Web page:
As one who can barely balance a checkbook, I marvel at those who do calculus. Given my ineptness to draw even stick figures, I am amazed by Picasso. As a student whose philosophical insight is, at best, “pedestrian,” I stand in awe of Plato. But have you ever encountered someone whose depth of insight covers so many fields? And even more extraordinarily, can connect them to each other? Today, we call such a person a “Renaissance Man.” One figure who embodies the term is Leonardo da Vinci (1452-1519), the Florentine master of painting, science, invention, architecture, and music. In the Mona Lisa, arguably the greatest – and certainly the most famous – painting in history we behold, not simply a technical masterpiece, but an enigma that lends itself to endless interpretation. According to one biographer (Walter Isaacson), today’s image, The Virgin and Child with St. Anne, is “on par” with the Mona Lisa in terms of its “complex and layered” artistic techniques.
Which of these is the most remarkable? Is it the use of sfumato, by which a smoky mist blurs the landscape to evoke a divine atmosphere hovering over the physical world? Or is it the interplay of rock formations, air, and humidity to create subtle shades of color and emotion? The anatomical genius by which a (rather large) young mother rests as comfortably in the lap of St. Anne as does the infant in her own arms? The capacity of physical movement and facial expression to convey delicate psychological and mystical states? Or is it the juxtaposition of “child’s play” (the Baby Jesus tussling with the lamb) and the central event of salvation history (his death on the cross)? The answer is: Why choose? Each is important; each relates to the others and indeed enhances their power.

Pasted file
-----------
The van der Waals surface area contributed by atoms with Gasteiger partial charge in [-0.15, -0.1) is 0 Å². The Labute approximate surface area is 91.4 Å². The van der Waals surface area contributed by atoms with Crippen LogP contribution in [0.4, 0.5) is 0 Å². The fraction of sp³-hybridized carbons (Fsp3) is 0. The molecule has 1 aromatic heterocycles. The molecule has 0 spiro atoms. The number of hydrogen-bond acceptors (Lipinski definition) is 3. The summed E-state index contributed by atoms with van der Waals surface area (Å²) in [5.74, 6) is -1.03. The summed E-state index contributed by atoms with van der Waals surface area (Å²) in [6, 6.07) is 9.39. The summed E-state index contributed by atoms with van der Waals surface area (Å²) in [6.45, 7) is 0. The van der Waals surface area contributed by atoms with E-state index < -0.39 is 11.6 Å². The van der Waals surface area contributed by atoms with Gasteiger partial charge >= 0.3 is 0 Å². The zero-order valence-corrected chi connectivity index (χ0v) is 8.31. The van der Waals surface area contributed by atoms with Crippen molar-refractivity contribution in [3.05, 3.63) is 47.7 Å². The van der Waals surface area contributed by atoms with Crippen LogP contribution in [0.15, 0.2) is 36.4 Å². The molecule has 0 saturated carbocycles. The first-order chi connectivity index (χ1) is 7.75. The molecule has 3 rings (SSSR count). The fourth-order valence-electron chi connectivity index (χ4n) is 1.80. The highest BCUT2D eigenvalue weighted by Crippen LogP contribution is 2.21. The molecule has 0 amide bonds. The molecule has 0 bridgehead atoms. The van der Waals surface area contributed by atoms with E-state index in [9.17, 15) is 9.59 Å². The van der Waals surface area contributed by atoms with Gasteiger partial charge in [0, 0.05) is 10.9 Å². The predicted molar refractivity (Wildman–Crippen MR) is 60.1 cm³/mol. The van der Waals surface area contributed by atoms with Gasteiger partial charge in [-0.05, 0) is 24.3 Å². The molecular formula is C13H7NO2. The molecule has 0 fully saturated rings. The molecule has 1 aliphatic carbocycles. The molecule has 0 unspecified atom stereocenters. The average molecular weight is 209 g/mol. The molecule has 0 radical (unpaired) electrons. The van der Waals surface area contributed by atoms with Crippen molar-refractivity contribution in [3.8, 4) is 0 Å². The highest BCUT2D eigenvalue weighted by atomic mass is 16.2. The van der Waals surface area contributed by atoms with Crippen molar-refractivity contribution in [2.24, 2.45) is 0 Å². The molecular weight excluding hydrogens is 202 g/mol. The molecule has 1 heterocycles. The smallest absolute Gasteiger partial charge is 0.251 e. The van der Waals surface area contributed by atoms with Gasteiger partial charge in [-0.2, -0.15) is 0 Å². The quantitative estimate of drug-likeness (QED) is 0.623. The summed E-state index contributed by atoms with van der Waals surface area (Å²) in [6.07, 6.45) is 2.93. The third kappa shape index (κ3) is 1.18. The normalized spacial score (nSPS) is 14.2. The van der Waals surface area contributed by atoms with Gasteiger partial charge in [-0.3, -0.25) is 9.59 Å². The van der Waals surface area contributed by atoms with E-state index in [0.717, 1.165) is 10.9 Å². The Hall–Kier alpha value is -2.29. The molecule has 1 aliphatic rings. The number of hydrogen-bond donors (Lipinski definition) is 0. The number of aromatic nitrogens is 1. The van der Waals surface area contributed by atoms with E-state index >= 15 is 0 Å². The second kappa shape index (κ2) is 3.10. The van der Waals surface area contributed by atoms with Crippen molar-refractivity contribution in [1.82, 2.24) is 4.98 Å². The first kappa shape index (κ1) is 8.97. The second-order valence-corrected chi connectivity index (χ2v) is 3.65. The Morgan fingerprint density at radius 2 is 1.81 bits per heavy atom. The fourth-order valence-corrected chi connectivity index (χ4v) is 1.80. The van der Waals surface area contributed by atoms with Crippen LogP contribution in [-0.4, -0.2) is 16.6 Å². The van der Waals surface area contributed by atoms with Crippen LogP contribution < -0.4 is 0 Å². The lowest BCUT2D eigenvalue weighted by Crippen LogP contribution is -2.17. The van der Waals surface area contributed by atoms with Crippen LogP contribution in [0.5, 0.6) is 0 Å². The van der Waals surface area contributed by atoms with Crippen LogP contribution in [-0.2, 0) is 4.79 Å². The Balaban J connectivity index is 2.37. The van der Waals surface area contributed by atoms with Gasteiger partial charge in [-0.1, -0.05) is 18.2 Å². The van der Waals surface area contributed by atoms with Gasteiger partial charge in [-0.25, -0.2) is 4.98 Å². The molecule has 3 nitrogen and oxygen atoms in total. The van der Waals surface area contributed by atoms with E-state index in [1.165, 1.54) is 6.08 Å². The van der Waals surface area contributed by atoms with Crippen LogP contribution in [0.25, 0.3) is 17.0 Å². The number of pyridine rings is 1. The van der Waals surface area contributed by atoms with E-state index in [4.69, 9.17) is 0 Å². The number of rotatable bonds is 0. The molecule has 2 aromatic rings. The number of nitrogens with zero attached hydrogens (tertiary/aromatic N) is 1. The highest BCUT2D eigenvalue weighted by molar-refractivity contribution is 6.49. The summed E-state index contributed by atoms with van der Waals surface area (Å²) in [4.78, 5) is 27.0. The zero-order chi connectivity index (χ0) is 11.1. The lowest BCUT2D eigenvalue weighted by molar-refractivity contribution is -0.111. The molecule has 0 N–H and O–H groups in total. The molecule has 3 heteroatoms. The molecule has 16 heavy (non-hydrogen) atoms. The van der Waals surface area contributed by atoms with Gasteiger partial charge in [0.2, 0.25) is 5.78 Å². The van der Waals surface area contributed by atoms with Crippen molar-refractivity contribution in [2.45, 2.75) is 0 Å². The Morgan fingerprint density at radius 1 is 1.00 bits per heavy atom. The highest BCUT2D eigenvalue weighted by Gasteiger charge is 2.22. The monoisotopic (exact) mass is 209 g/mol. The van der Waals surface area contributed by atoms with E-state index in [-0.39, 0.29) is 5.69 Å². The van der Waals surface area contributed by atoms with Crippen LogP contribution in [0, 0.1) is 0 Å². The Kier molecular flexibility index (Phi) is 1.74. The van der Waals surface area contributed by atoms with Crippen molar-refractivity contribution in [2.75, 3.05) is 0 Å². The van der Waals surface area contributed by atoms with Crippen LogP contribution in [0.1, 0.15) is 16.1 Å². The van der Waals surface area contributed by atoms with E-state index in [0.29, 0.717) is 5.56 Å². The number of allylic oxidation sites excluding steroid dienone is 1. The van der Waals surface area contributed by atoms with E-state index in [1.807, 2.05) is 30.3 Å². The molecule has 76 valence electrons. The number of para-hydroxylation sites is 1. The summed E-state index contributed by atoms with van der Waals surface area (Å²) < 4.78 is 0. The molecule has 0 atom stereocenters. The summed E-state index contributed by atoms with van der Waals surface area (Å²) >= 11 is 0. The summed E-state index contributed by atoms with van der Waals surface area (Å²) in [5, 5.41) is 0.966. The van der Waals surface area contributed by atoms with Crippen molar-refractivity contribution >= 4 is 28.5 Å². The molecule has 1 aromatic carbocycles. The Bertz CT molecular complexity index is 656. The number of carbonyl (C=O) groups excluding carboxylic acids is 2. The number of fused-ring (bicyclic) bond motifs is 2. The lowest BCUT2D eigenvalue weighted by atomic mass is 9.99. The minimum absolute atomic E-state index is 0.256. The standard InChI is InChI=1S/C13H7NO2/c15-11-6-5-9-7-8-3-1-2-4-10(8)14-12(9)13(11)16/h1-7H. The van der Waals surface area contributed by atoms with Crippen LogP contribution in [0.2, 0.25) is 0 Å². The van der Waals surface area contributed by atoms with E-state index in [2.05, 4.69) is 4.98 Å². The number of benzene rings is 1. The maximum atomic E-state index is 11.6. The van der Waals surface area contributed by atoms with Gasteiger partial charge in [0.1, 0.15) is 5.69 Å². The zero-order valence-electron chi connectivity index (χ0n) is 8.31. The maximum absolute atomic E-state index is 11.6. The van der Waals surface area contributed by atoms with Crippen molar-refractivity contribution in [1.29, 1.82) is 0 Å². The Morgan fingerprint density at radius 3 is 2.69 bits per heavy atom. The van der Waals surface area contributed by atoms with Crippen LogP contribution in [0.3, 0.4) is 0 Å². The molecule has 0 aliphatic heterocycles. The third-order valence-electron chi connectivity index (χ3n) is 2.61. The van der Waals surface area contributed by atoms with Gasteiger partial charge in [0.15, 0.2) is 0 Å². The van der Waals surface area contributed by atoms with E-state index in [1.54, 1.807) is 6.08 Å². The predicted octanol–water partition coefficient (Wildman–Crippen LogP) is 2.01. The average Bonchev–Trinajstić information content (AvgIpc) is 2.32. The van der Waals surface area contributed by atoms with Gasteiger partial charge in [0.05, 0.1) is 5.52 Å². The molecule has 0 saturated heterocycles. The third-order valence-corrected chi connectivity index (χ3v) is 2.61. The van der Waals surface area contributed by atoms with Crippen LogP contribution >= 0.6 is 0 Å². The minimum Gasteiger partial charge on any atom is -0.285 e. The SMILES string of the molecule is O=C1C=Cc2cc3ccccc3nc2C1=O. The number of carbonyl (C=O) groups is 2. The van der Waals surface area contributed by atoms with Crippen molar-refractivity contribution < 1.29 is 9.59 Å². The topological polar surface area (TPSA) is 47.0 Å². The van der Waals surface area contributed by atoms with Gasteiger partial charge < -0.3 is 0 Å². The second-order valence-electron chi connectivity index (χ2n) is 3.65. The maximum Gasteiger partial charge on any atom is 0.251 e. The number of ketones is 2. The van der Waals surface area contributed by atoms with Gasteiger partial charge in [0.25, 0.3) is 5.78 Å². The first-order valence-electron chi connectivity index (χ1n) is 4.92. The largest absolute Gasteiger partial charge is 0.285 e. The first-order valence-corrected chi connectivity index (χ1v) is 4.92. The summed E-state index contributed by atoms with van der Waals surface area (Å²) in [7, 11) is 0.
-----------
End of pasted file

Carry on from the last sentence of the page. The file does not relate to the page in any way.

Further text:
Leonardo dramatically illustrates what we might call a “catholic” sensibility, as compared with a Protestant one. For some (David Tracy), this involves analogy, i.e., describing one reality (like the ineffable God) in terms of something we can more easily grasp. For others (Avery Dulles), material objects can mediate the divine presence which, strictly speaking, remains utterly transcendent. Over and against this notion stands the Protestant sensibility, which is suspicious of anything that presumes to serve as an image for God; one risks the sin of idolatry.
Granted, such misgivings are legitimate, but I believe we Catholics have an affinity for those concrete realities that communicate God’s grace: the sacraments, sacramentals, pageantry, art, and even the human body itself. St. Ignatius would say that the disciple of Christ must learn to “see God in all things, and all things in God.” This summer, let’s make it our “business” to do just that.